Bridging the Opportunity Divide

Can You Teach Someone How to Be Creative?

December 22, 2014
by
Menu
Can You Teach Someone How to Be Creative?
Circuit blocks are used by the Children’s Innovation Project to teach young students about technology. Children’s Innovation Project via Facebook
The Children's Innovation Project certainly thinks so.

How do you teach a concept to a child?

For Jeremy Boyle and Melissa Butler, the answer is to put in their hands. That’s the idea behind Children’s Innovation Project, the duo’s program that introduces public school children to the world of technology and innovation.

Boyle is resident artist at Carnegie Mellon University’s CREATE Lab and Butler is a kindergarten teacher. When the two met in 2010, they realized that children needed to learn how to be innovative and creative, and in this world that meant technology. So, they formed the Children’s Innovation Project with the purpose to familiarize elementary school children with technology and set them “on a pathway” of comfort and understanding of it, reports the Atlantic.

Boyle and Butler determined that the best way to start was to focus on one area, so they chose electricity and circuits. Boyle designed all of the tools — wires, blocks and accessories — while Butler created the curriculum, which contains precise language and building the habits of asking questions, critical thinking, perseverance and coherent explanations are the cornerstones of the curriculum.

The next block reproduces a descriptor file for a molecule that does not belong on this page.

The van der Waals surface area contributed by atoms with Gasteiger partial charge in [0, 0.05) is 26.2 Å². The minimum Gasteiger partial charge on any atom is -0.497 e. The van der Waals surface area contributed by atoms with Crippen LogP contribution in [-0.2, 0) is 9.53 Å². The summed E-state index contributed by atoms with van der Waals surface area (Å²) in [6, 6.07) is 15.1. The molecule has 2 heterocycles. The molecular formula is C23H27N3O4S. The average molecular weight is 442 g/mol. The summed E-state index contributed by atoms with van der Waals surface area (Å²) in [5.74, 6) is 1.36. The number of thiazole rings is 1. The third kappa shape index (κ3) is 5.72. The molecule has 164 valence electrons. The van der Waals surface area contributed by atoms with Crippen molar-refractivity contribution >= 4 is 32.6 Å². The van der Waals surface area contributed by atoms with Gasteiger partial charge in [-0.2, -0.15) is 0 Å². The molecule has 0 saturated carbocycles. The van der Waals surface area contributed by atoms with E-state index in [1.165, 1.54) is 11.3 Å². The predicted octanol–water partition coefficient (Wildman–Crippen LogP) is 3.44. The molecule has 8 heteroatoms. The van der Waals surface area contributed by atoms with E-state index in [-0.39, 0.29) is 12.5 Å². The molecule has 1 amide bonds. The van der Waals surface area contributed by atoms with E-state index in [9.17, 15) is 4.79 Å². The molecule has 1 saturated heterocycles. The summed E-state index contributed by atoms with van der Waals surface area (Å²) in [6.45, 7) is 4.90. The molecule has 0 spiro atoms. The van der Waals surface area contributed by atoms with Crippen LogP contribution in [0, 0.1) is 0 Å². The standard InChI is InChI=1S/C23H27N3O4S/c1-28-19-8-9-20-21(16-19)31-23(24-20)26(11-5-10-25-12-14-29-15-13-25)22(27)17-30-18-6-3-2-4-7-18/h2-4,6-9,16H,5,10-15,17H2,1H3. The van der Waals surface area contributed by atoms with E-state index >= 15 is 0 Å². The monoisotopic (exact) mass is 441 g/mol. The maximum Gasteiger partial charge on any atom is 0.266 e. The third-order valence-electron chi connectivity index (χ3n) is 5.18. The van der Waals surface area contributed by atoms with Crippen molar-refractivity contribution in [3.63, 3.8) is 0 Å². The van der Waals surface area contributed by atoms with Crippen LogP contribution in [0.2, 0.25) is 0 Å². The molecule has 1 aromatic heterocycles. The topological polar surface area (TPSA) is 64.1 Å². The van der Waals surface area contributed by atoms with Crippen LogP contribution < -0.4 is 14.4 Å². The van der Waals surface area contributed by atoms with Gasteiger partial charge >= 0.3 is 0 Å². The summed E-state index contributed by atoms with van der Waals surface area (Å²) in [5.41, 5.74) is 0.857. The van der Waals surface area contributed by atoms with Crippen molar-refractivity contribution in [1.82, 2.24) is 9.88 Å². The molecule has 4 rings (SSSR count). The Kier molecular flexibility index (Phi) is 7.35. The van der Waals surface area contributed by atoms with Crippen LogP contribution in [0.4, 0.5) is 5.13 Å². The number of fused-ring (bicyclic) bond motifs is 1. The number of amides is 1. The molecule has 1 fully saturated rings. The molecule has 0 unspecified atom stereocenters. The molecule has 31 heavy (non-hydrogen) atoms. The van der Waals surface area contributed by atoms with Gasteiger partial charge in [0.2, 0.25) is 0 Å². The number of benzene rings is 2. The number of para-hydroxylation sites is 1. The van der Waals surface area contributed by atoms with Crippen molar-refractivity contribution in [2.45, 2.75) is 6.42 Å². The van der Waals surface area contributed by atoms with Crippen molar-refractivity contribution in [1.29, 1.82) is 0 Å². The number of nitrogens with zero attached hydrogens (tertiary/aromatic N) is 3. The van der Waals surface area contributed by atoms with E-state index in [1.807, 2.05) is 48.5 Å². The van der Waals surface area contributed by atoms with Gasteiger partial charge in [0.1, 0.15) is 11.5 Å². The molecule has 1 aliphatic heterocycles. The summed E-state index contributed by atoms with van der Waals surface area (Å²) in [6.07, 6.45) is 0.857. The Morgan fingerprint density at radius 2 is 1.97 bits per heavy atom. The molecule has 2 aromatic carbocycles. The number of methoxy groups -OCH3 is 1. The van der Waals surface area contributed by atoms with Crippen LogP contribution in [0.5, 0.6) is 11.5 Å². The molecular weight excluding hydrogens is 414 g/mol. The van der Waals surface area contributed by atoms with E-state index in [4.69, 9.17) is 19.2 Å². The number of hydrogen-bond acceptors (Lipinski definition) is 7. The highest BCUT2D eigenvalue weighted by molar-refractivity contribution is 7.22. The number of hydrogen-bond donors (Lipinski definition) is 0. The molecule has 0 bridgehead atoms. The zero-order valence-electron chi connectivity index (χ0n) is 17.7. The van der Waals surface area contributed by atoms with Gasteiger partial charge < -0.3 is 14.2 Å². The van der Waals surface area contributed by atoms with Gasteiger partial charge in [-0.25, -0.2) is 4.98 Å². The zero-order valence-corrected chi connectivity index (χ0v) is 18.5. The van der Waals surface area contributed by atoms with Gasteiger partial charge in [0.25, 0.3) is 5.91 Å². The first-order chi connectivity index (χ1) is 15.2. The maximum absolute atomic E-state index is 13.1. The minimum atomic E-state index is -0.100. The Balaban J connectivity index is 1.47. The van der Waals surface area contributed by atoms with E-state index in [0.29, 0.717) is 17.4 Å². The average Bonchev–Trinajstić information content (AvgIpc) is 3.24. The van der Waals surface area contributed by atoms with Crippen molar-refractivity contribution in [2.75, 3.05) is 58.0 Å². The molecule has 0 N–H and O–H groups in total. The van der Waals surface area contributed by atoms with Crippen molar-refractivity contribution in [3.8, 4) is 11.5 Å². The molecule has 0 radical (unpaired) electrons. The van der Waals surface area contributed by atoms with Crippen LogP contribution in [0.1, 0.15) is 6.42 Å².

The Pittsburgh Allegheny K-5 public elementary school is an example of the project at work. In one kindergarten class, all of the students sit in an “innovation” circle each holding a length of wire bookended by small alligator clips on each end. The children are then encouraged to analyze, play and explore the wire to determine its purposes and uses. Collaboration is encouraged as the students work with each other and their teacher to experiment.

Throughout all of the activities, students must use the correct language. For instance, “clips” must be referred to by their name, not “these things.”

Students continue with the program through elementary school, and as they progress through the grades, tasks become more difficult. Around fourth grade, students actually start building their own schematics, according to the Atlantic.

While the practical and tangible skills are important to Boyle and Butler, it’s the intangible ones that are the most important. Through the program, Boyle and Butler are trying to instill the qualities of curiosity, inquisitiveness and wonder. In some of the older grades, students will even bring in old or broken toys and take them apart just to observe the parts and understand how it works — demonstrating how important that childlike sense of wonder really is.

MORE: The Three Things That Innovative Thinkers Do As Children

Comments